Brief Pain Inventory (BPI)

The Brief Pain Inventory evaluates the intensity, quality, relief and interference of pain in cancer patients, and patients’ ideas of the causes of pain.  In addition, it can be used to make outcome predictions for advanced cancer patients.

Respondents are asked to use a 0 to 10 numeric scale at. The test consists of 17-items addressing severity, location, chronicity, and amount of relief.


Department of Neurology, University of Wisconsin-Madison

Reliability and Validity

Data collected from a sample of non-cancer patients and cancer patients revealed a coefficient alpha reliability rating of above 0.70. Over short intervals, the BPI showed acceptable test-retest correlations. The BPI was closely compared with the SF-36 Bodily Plan, showing high correlation ratings. The BPI has been translated into 12 languages, including French, Spanish, Hindi, and Chinese.

Obtaining the BPI

MD Anderson Cancer Center

(Includes sample forms of both short and long versions)

Administration, Analysis and Reporting

Statistics Solutions consists of a team of professional methodologists and statisticians that can assist the student or professional researcher in administering the survey instrument, collecting the data, conducting the analyses and explaining the results.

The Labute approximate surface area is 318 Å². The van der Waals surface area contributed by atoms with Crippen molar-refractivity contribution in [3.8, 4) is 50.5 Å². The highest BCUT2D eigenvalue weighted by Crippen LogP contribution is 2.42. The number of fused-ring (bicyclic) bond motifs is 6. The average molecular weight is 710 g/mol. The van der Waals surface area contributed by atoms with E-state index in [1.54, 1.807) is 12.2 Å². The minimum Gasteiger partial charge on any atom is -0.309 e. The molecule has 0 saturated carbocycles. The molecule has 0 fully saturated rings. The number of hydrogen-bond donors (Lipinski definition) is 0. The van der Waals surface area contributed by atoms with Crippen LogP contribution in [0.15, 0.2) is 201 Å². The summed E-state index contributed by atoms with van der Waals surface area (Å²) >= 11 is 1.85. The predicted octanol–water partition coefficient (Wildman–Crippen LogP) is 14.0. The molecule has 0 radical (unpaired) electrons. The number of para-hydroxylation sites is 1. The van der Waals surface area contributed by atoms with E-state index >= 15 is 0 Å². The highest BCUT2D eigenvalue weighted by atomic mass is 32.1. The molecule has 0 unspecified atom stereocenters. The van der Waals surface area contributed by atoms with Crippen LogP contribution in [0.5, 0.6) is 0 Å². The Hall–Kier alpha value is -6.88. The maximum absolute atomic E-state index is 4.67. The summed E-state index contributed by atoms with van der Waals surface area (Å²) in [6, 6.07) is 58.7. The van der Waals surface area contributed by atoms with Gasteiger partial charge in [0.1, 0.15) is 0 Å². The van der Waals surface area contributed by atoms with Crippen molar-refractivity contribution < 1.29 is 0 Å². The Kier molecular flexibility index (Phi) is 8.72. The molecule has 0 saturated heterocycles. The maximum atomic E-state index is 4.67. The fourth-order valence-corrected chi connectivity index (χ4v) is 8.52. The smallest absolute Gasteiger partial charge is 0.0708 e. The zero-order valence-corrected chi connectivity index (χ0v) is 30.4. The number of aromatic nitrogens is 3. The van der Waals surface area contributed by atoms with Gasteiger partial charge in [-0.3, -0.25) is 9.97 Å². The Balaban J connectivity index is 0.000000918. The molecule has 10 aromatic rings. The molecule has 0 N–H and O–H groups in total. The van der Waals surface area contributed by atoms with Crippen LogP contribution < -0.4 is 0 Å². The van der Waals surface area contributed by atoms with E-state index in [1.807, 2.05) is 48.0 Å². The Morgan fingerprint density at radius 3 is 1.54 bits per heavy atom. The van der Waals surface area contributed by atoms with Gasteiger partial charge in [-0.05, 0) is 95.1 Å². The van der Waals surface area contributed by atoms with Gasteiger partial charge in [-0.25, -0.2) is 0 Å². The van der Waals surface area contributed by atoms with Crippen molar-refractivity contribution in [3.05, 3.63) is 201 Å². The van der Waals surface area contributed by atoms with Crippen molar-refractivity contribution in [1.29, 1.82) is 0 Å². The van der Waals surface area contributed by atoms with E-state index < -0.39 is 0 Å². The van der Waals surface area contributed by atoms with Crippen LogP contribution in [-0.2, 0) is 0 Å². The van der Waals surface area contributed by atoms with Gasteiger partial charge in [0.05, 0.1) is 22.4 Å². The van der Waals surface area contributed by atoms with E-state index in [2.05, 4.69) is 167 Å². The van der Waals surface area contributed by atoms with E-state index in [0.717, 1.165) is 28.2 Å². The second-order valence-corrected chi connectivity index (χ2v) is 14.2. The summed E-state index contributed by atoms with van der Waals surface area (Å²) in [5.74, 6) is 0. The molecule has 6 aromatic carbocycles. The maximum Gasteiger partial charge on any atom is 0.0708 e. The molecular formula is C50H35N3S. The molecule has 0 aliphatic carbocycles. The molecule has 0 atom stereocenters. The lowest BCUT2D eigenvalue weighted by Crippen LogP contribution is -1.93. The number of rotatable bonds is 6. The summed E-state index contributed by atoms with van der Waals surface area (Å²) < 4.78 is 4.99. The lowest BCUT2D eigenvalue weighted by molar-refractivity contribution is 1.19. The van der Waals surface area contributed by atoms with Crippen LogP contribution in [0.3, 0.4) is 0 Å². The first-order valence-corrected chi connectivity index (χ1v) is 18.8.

For additional information on these services, click here.


Cleeland, C. S. (1989). Measurement of pain by subjective report. In C. R. Chapman & J. D. Loeser (Eds.), Advances in pain research and therapy: Issues in pain measurement (Vol. 12) (pp. 391-403). New York: Raven Press.

Daut, R., Cleeland, C., & Flanery, R. (1983). Development of the Wisconsin Brief Pain Questionnaire to assess pain in cancer and other diseases. Pain, 17(2), 197-210.

Hølen, J. C., Lydersen, S., Klepstad, P., Loge, J. H., & Kaasa, S. (2008). The Brief Pain Inventory: Pain’s interference with functions is different in cancer pain compared with non-cancer chronic pain. The Clinical Journal of Pain, 24(3), 219-25.

Tan, G., Jensen, M. P., Thornby, J. I., & Shanti, B. F. (2004). Validation of the Brief Pain Inventory for chronic nonmalignant pain. The Journal of Pain 5(2), 133-137.

Tittle, M. B., McMillan, S. C., & Hagan, S. (2003). Validating the Brief Pain Inventory for use with surgical patients with cancer. Oncology Nursing Forum, 30(2), 325-30.

Other Pain Instruments

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